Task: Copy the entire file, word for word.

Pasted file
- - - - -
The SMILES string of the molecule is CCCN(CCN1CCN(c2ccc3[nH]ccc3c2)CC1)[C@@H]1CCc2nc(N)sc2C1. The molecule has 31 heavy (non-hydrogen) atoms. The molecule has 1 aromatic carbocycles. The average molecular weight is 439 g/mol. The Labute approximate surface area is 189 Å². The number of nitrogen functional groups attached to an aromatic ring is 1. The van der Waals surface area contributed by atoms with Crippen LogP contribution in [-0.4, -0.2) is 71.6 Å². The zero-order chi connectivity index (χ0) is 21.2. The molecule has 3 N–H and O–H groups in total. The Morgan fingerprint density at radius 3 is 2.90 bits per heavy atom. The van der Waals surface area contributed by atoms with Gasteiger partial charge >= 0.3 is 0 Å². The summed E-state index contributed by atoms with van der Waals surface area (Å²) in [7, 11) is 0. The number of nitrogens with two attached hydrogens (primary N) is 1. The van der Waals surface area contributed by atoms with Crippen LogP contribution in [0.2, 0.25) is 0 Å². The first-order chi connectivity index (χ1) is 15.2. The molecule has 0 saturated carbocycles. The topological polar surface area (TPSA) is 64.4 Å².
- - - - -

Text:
The SMILES string of the molecule is CCCN(CCN1CCN(c2ccc3[nH]ccc3c2)CC1)[C@@H]1CCc2nc(N)sc2C1. The molecule has 31 heavy (non-hydrogen) atoms. The molecule has 1 aromatic carbocycles. The average molecular weight is 439 g/mol. The Labute approximate surface area is 189 Å². The number of nitrogen functional groups attached to an aromatic ring is 1. The van der Waals surface area contributed by atoms with Crippen LogP contribution in [-0.4, -0.2) is 71.6 Å². The zero-order chi connectivity index (χ0) is 21.2. The molecule has 3 N–H and O–H groups in total. The Morgan fingerprint density at radius 3 is 2.90 bits per heavy atom. The van der Waals surface area contributed by atoms with Gasteiger partial charge >= 0.3 is 0 Å². The summed E-state index contributed by atoms with van der Waals surface area (Å²) in [7, 11) is 0. The number of nitrogens with two attached hydrogens (primary N) is 1. The van der Waals surface area contributed by atoms with Crippen LogP contribution in [0.2, 0.25) is 0 Å². The first-order chi connectivity index (χ1) is 15.2. The molecule has 0 saturated carbocycles. The topological polar surface area (TPSA) is 64.4 Å².